The next day he needed a bit more space, and I played a few games with his wife and children. His eldest son is now an atheist who plays a ton of video games. We chatted a bit about the game Civilization, but I could sense his disappointment when I went for cultural victories instead of scientific. His middle daughter was shy and spent most of the time in her room. That left Chloe and our on going battles of order versus instability.

I decided that this game needed new rules. She was a little surprised that you could just make them up. She pointed to the side of the box that had them listed with diagrams of how the yellows could go a certain way that was much different than the reds.

I told her that we could try adding a rule for one round and if that didn’t work out remove it. At first she was horrified; the only thing worse than adding rules was removing them. She then allowed it on a trial basis.

The next round she added a rule of her own.

Just before leaving Carter and his wife joined us, and Chloe explained our vast system of challenges and double rolls. That round I came in last and I was quite okay losing, because to me it meant knowing that perhaps however small we could change the rules towards something that was not going to collapse as easy if only for a February afternoon.

Monday, October 14, 2013

The Physics of Time and Gravity.

Days have become probabilistic. At any hour I could be asleep or awake. Three o’clock in the morning and four thirty in the afternoon have bled together separated only by electricity. Time has been broken into three hour chunks which starts with feeding and ends with a diaper change. These repeat again, again, again, and again.

My wife and I have our pacifiers - not just the rubbery ones we stick in our son’s mouth. I need to code and o go to Boulange for a mocha every morning. Warm milk and iOS 7 api’s sooths me. I miss work or more of the abstraction of it. I miss the concept of sticking with something for more than thirty minutes, I miss building and designing, and I miss collaborating on a white board.

My wife misses being a manager. Sometimes she would try it out on me. Then she decided to hire one of her former workers to help organize things in the back of closets and papers deep in boxes.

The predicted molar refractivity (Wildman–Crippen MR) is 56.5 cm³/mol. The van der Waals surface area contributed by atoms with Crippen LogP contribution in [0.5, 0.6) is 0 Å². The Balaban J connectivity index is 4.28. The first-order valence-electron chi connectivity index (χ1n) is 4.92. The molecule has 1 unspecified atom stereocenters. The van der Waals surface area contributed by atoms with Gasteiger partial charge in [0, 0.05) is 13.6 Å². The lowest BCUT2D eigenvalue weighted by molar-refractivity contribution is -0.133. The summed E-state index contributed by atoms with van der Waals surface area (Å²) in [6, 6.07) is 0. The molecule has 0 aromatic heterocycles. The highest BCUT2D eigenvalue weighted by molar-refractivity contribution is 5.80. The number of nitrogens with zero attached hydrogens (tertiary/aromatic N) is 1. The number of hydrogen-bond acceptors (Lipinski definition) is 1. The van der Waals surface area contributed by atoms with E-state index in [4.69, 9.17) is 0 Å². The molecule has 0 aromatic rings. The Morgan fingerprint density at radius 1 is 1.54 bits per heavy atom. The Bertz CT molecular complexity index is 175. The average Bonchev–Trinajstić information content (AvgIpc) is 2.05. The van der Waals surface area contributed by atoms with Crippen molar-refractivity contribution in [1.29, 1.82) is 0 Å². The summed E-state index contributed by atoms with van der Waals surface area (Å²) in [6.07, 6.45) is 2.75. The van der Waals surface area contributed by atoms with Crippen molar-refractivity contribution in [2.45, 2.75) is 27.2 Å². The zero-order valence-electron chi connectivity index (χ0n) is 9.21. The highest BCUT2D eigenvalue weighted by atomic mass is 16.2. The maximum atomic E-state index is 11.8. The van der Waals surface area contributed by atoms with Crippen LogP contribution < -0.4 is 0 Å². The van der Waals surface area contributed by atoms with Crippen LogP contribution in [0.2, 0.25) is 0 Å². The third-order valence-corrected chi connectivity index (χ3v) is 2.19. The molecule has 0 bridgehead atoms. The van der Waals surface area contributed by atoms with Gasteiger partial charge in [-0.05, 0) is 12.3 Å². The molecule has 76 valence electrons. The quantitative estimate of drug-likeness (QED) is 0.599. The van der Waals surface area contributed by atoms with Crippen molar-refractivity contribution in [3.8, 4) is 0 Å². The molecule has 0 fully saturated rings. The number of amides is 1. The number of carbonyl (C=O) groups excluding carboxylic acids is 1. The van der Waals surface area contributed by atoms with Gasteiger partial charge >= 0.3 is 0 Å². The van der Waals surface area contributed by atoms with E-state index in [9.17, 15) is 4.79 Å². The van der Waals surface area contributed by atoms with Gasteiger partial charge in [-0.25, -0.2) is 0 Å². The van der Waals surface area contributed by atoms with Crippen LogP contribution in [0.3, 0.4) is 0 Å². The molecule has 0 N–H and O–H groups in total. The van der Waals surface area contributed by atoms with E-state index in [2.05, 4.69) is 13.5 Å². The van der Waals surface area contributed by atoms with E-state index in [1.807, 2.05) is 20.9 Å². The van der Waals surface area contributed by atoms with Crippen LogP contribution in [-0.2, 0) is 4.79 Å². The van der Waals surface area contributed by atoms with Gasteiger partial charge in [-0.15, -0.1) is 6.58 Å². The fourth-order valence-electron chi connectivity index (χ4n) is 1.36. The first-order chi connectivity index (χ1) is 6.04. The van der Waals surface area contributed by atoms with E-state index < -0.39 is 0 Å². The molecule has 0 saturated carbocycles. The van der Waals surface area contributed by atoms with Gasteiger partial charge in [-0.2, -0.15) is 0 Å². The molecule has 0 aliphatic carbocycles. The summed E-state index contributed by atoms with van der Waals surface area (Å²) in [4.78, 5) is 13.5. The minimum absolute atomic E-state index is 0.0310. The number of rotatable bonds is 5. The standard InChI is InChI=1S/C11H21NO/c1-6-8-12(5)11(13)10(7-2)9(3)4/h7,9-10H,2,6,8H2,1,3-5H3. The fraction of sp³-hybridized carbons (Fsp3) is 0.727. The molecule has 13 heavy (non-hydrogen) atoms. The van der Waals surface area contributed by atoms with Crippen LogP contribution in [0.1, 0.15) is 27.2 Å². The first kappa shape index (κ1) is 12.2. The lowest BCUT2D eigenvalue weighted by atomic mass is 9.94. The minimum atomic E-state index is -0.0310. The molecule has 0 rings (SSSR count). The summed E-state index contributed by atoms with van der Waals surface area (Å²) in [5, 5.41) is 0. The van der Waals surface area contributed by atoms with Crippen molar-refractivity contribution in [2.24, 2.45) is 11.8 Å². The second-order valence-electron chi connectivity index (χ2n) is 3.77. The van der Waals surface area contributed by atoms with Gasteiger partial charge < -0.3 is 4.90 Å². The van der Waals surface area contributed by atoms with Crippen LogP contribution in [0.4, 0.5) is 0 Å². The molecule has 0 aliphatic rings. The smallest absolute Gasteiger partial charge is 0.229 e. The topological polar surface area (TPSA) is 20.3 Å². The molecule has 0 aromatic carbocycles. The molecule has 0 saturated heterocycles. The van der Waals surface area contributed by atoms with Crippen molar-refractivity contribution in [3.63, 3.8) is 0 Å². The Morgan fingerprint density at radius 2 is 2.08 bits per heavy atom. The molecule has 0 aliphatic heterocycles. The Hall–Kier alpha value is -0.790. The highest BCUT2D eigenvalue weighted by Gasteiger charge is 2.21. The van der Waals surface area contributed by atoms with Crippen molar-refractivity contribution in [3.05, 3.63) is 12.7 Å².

We both think each other is crazy. We bicker more about things small and vast. We fret over how much time a shower should take. We worried if our son is gaining weight. We try to be as supportive as we can, and it isn’t nearly enough. Our baby cries, my wife cries, and I bluster. These repeat again, again, and again.

We learn about the outside world through cracks. Everybody used to be worried about the Syrian Government now they are worried about our own. I used to think Walter White broke bad because of lung cancer, and now I wonder if it was because he had an infant on the way.

My wife and I did escape yesterday to see the movie Gravity. It stars George Clooney and Sandra Bullock as two astronauts floating above the earth. In my dreams it stars ourselves, or certainly better looking versions of ourselves. We are tethered together aloft. Every ninety minutes the world crashes and we improvise with small jokes and physic problems.

The thing about the movie is that as desperate as it gets (and we lose our breath the same way that Sandra does) around the corners it is beautiful. You watch the sun come up over the earth’s horizon. You see the storm clouds of the day and light ganglions at night. Everything floats as if it is swimming with the stars.

A few weeks in, I am not sure if parenting is meant to be enjoyed only at the edges. I love my son’s smile, his vast repertoire of breathing noises, and how happy he gets when he reaches out to hit a blue monkey doll. I loved taking him to a coffee shop to meet his grandfather. I love his farts.

There are moments of beauty in between the disasters. His crying has broken my wife and I on consecutive nights. It isn’t the size of the shriek, but the endurance of it. Our previous goto methods of swalddling and singing mostly middle period Beatles songs aren’t working as well, and we keep trying to come up with new ideas if not to distract him then at least ourselves from the fact only thing up at the hour besides us are raccoons. We share the black circles around our eyes.

Soon the infant orbit will end, and the toddler one with start, followed by the terrible twos. The rules will keep changing. We will try our best to stick together, tethered aloft above it all.